Head Model Coordinates

Perfect generic models and UV mapping

There are five main stages I recommend for creating a photo-real, textured 3D model. They are: generic modeling; photography; UV mapping; detailed model fitting; and texture generation. You can group the four steps into two stages: generic modeling/UV mapping and detailed photography/texture baking/model refinement. The first two steps, generic modeling and UV mapping, are basic characteristics of a head model and are independent of any actual textures or detailed face morphology. This is what we will cover in this chapter. We will look at combining the photography, model refinement, and texture baking in the next chapter.

Generic modeling and UV mapping share many of the same goals: use quads for optimal subdivision; have smooth edge lines that follow the contours of the face; have even shaped and sized quads (maximum relaxation within the surface shape); and have detail where it is needed around the eyes and mouth. Ideally, your head shape and mapping are based on the average human mean shape so you can later plug it into a parametric head program to change its shape to any human head.

UV mapping involves generating mapping coordinates for each 3D vertex. As the 3D vertices have XYZ coordinates, the texture's coordinates are named UVW. While it is possible to paint totally in 3D and ignore all details of UV mapping, this is very inefficient. We need to pay the same attention to the quality of the UVW mapping as we did to the XYZ modeling.

All 3D models are broken down into triangles at render time. This is because a triangle is a minimum definition of a plane area. A triangle in 3D space can always be viewed flat-on for the purpose of placing a 2D texture on it. It's possible to convert any 3D shape, no matter how complex, into a flat shape by taking all the triangles and laying them out within a rectangle. So. no matter how complex a 3D surface is we can always cut up our texture into lots of separate triangles and pack these into a rectangular map for texturing. This will always work, but it's messy, wasteful of space, and creates lots of technical problems blending the edges of all those triangular texture pieces.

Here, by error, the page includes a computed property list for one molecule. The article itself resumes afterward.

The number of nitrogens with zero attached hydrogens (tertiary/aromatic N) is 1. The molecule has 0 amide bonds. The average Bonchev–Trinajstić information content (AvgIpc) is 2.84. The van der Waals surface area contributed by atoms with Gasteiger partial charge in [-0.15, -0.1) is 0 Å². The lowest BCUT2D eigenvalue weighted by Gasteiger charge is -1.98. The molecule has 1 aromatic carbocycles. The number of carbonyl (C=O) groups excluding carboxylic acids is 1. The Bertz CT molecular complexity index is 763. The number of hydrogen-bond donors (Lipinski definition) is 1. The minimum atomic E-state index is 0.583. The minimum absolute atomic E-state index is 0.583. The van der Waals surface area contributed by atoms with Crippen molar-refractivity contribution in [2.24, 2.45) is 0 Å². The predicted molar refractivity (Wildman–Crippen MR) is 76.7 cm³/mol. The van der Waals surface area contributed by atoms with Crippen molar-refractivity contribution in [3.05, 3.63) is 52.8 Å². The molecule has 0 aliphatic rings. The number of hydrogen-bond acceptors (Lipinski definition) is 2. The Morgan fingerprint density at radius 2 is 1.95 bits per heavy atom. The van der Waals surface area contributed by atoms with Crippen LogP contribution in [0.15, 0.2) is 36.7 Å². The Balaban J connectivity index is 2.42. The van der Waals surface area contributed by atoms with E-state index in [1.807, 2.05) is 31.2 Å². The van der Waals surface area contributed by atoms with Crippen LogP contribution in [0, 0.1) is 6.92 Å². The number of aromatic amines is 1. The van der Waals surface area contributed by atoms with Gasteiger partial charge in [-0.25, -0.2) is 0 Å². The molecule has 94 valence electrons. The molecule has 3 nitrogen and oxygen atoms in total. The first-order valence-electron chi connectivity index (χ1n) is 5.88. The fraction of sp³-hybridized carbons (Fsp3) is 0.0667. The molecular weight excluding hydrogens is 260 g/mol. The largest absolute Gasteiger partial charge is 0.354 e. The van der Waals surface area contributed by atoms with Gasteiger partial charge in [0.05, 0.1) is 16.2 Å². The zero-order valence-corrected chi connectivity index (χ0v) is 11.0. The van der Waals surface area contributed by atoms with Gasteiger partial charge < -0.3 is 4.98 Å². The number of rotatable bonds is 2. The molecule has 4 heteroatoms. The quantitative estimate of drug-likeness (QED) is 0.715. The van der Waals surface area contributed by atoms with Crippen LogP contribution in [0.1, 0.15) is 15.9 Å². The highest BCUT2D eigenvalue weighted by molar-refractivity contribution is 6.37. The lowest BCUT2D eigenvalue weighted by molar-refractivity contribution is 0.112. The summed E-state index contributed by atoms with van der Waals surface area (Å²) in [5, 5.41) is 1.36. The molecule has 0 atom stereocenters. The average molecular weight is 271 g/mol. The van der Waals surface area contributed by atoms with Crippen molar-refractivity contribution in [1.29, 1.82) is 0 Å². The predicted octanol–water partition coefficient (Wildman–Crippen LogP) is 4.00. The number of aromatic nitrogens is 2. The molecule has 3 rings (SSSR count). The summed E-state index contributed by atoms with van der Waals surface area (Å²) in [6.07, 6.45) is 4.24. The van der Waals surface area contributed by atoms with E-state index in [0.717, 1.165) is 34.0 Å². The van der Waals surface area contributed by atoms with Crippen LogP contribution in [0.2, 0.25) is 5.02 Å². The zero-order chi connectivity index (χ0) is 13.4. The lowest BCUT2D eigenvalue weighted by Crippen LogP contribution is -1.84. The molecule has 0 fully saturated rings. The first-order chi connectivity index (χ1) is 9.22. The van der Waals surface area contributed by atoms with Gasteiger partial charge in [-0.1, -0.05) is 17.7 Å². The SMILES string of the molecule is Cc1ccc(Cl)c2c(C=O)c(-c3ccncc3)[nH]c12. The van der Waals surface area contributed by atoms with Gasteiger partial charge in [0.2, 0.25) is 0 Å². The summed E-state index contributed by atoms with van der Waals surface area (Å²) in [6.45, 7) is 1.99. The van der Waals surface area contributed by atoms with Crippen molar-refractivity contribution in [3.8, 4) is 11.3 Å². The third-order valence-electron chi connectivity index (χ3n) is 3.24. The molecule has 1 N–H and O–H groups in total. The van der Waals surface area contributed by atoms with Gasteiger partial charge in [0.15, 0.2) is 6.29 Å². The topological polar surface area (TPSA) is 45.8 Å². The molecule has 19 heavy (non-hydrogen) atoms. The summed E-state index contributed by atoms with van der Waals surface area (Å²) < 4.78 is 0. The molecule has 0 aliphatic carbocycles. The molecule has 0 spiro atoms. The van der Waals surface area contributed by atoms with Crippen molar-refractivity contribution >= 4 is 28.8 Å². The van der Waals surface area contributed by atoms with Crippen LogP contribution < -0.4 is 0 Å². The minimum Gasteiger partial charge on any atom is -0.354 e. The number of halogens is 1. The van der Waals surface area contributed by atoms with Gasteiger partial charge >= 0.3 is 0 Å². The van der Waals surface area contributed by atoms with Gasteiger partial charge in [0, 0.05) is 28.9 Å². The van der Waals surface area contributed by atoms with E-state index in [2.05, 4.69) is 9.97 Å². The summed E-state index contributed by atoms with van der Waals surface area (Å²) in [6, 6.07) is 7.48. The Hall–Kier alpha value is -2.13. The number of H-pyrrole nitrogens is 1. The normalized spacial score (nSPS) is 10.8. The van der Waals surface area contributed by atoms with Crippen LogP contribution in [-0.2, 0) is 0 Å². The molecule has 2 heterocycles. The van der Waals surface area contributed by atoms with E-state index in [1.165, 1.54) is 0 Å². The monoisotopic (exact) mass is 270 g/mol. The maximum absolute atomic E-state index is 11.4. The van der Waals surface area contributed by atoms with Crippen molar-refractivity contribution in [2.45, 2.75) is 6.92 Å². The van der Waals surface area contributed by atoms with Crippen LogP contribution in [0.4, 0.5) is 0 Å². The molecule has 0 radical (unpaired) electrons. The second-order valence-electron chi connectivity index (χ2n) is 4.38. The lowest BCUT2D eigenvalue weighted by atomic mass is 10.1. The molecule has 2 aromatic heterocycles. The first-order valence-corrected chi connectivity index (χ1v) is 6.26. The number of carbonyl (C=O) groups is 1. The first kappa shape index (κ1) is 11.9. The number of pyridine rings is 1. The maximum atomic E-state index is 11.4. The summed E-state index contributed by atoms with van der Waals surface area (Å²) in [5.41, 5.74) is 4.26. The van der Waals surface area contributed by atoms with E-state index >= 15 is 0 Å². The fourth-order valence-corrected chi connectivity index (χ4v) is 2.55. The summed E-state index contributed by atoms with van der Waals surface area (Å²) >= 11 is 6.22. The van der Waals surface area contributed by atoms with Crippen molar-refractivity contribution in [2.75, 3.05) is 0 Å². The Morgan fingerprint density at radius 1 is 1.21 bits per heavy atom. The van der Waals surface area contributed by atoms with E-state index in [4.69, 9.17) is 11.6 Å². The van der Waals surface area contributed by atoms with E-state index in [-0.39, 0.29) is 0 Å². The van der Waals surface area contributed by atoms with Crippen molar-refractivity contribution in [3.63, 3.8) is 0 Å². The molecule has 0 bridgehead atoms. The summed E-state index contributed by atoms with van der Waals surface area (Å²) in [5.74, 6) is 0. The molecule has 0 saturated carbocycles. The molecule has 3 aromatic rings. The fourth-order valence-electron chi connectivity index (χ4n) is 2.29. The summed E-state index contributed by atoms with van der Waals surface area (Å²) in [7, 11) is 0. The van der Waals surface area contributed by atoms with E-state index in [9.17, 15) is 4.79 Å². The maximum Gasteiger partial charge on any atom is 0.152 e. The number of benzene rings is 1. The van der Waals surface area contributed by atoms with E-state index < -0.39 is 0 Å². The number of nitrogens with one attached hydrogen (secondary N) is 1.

The goal is to come up with a minimum stretch, maximum connectivity mapping from 2D (UVW) space to 3D (XYZ) space. Ideally, the 3D mesh and 2D UV mesh have the same topology. There are a number of ways to approach this problem, but one of the most successful ways is pelt mapping. In this procedure, you think of the 3D model as a skin you want to cut open and stretch—like real-world pelting.

Finally, you want to consider the use of 2D texture and how it maps to your 3D model. As humans, we focus on the front of the face—the triangle between the eyes and mouth in particular. Your UV mapping should reflect this natural focus and give preference to this region.

Heads Humans

O Step 1 Mesh triangles

Q step 2: Efficiency ie ie<

eparately in UV space, but thi s ¡s vie hading difficulties. Here, I have focused 0n > that is already UV mapped I have broken °r'e w and pulled the resulting set of UV coordm^ see, this results in one 3D vertex requiring eioht n each triangle that touches that vertex. Ideally We v He per 3D vertex which we can only achieve if the UV marl' * it with the same topology (connectedness) as the 3D mesh 9

How Topology Human FaceFace Texture Map

Q) Step 3: Standard UV mapping

Every 3D system provides some basic ways of generating UV coordinates. For a face, spherical projection (with some squashing of the projection) does quite a good job. To get the best from spherical mapping, position the seam (green line in the gizmo) down the back of the head. Position the gizmo right between the ear holes and then scale it to fit the front of the face optimally.

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  • Cipriano
    How to topology human face?
    7 years ago

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